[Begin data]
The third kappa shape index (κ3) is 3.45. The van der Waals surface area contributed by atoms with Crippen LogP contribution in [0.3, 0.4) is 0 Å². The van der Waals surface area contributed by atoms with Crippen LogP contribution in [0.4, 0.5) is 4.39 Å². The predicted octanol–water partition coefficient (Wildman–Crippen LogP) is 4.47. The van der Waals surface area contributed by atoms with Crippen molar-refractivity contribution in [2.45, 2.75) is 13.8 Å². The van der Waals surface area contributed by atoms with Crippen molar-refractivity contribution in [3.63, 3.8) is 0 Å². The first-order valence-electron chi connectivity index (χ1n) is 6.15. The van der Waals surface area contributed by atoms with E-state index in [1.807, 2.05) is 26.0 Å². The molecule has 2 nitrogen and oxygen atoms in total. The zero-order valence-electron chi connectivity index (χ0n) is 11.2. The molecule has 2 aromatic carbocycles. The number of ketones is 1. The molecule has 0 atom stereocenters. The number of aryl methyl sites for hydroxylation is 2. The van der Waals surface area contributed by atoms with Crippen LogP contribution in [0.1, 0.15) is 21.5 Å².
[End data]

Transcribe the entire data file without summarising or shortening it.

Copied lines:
The third kappa shape index (κ3) is 3.45. The van der Waals surface area contributed by atoms with Crippen LogP contribution in [0.3, 0.4) is 0 Å². The van der Waals surface area contributed by atoms with Crippen LogP contribution in [0.4, 0.5) is 4.39 Å². The predicted octanol–water partition coefficient (Wildman–Crippen LogP) is 4.47. The van der Waals surface area contributed by atoms with Crippen molar-refractivity contribution in [2.45, 2.75) is 13.8 Å². The van der Waals surface area contributed by atoms with Crippen molar-refractivity contribution in [3.63, 3.8) is 0 Å². The first-order valence-electron chi connectivity index (χ1n) is 6.15. The van der Waals surface area contributed by atoms with E-state index in [1.807, 2.05) is 26.0 Å². The molecule has 2 nitrogen and oxygen atoms in total. The zero-order valence-electron chi connectivity index (χ0n) is 11.2. The molecule has 2 aromatic carbocycles. The number of ketones is 1. The molecule has 0 atom stereocenters. The number of aryl methyl sites for hydroxylation is 2. The van der Waals surface area contributed by atoms with Crippen LogP contribution in [0.1, 0.15) is 21.5 Å².